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Kafka

[kahf-kah, -kuh] /ˈkɑf kɑ, -kə/
noun
1.
Franz
[frahnts] /frɑnts/ (Show IPA),
1883–1924, Austrian novelist and short-story writer, born in Prague.
Dictionary.com Unabridged
Based on the Random House Dictionary, © Random House, Inc. 2017.
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Examples from the Web for Kafka
Contemporary Examples
Historical Examples
  • "Ah—she told me that you hated her," said Kafka, turning his dark eyes to his companion.

    The Witch of Prague F. Marion Crawford
  • If she could not have what she longed for, she cared as little what became of her as she cared for Kafka's own fate.

    The Witch of Prague F. Marion Crawford
  • "The nightingale was singing on that night," continued Kafka.

    The Witch of Prague F. Marion Crawford
  • He examined Kafka closely and came to the conclusion that he was really asleep.

    The Witch of Prague F. Marion Crawford
  • Unorna knelt down and let her hand rest a few seconds on Kafka's brow.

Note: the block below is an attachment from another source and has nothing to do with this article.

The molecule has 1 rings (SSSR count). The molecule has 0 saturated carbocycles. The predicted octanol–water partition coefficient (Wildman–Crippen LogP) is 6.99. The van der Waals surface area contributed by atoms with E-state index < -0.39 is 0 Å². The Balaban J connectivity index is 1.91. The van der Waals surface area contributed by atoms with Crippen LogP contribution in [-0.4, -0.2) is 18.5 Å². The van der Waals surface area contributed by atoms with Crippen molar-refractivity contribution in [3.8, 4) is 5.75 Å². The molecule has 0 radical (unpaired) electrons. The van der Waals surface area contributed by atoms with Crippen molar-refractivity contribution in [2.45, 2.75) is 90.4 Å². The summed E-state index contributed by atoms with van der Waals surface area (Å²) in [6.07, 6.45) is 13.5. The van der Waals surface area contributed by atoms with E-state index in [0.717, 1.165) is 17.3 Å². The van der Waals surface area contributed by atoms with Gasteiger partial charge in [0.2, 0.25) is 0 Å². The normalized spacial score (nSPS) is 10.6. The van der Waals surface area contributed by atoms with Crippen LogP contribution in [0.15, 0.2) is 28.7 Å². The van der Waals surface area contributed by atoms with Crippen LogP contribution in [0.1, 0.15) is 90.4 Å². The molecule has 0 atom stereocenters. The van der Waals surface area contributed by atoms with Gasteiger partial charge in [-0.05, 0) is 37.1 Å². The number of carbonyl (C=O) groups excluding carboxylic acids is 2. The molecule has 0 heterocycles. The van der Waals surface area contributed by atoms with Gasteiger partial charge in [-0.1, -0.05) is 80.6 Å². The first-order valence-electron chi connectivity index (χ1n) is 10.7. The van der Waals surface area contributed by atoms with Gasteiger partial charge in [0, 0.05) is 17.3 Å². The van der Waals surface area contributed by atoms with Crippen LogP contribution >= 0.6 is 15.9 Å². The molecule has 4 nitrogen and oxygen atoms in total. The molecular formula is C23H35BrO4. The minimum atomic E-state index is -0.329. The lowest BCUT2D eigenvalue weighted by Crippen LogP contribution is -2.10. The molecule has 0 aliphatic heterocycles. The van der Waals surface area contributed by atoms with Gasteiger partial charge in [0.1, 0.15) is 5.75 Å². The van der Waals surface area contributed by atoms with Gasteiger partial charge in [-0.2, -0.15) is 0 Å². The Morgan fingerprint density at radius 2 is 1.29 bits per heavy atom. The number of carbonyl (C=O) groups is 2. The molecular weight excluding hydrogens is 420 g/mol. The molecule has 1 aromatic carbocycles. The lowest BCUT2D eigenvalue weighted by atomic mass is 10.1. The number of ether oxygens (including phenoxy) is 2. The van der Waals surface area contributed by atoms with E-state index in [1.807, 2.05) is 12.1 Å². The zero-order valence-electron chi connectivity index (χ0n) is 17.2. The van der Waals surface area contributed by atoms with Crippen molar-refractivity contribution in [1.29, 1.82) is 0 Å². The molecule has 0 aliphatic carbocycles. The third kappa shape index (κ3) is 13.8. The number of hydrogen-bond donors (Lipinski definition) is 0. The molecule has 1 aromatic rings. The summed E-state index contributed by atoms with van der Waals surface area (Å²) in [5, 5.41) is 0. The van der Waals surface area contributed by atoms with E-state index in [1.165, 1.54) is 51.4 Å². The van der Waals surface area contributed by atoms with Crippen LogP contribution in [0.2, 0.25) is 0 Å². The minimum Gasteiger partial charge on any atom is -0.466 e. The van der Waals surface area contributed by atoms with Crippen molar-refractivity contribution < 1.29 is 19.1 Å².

The Witch of Prague F. Marion Crawford
British Dictionary definitions for Kafka

Kafka

/ˈkæfkə; Czech ˈkafka/
noun
1.
Franz (frants). 1883–1924, Czech novelist writing in German. In his two main novels The Trial (1925) and The Castle (1926), published posthumously against his wishes, he portrays man's fear, isolation, and bewilderment in a nightmarish dehumanized world
Derived Forms
Kafkaesque (ˌkæfkəˈɛsk) adjective
Collins English Dictionary - Complete & Unabridged 2012 Digital Edition
© William Collins Sons & Co. Ltd. 1979, 1986 © HarperCollins
Publishers 1998, 2000, 2003, 2005, 2006, 2007, 2009, 2012
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